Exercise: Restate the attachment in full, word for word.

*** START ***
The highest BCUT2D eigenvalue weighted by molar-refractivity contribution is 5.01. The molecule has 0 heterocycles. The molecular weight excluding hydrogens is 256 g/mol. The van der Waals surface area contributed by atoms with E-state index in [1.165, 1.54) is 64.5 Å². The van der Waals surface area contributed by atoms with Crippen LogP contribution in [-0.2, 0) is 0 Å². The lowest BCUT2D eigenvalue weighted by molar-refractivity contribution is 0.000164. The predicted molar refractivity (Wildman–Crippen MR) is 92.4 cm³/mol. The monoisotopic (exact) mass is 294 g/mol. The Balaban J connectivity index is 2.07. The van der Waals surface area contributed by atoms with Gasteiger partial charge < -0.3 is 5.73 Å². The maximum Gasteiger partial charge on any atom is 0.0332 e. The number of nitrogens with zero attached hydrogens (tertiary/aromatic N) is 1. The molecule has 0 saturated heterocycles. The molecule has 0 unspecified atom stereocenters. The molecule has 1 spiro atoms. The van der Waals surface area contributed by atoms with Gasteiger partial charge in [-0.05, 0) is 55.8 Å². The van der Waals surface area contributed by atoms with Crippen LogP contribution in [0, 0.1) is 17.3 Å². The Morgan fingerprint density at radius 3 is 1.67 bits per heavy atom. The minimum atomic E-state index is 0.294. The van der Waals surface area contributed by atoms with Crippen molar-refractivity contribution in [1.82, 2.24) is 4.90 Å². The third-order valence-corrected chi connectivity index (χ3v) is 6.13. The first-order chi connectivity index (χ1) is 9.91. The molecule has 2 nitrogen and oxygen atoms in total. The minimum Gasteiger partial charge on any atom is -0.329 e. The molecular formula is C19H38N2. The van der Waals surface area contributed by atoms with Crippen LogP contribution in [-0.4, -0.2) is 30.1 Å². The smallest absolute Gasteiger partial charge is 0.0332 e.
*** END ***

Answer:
The highest BCUT2D eigenvalue weighted by molar-refractivity contribution is 5.01. The molecule has 0 heterocycles. The molecular weight excluding hydrogens is 256 g/mol. The van der Waals surface area contributed by atoms with E-state index in [1.165, 1.54) is 64.5 Å². The van der Waals surface area contributed by atoms with Crippen LogP contribution in [-0.2, 0) is 0 Å². The lowest BCUT2D eigenvalue weighted by molar-refractivity contribution is 0.000164. The predicted molar refractivity (Wildman–Crippen MR) is 92.4 cm³/mol. The monoisotopic (exact) mass is 294 g/mol. The Balaban J connectivity index is 2.07. The van der Waals surface area contributed by atoms with Gasteiger partial charge < -0.3 is 5.73 Å². The maximum Gasteiger partial charge on any atom is 0.0332 e. The number of nitrogens with zero attached hydrogens (tertiary/aromatic N) is 1. The molecule has 0 saturated heterocycles. The molecule has 0 unspecified atom stereocenters. The molecule has 1 spiro atoms. The van der Waals surface area contributed by atoms with Gasteiger partial charge in [-0.05, 0) is 55.8 Å². The van der Waals surface area contributed by atoms with Crippen LogP contribution in [0, 0.1) is 17.3 Å². The Morgan fingerprint density at radius 3 is 1.67 bits per heavy atom. The minimum atomic E-state index is 0.294. The van der Waals surface area contributed by atoms with Crippen molar-refractivity contribution in [1.82, 2.24) is 4.90 Å². The third-order valence-corrected chi connectivity index (χ3v) is 6.13. The first-order chi connectivity index (χ1) is 9.91. The molecule has 2 nitrogen and oxygen atoms in total. The minimum Gasteiger partial charge on any atom is -0.329 e. The molecular formula is C19H38N2. The van der Waals surface area contributed by atoms with Crippen LogP contribution in [-0.4, -0.2) is 30.1 Å². The smallest absolute Gasteiger partial charge is 0.0332 e.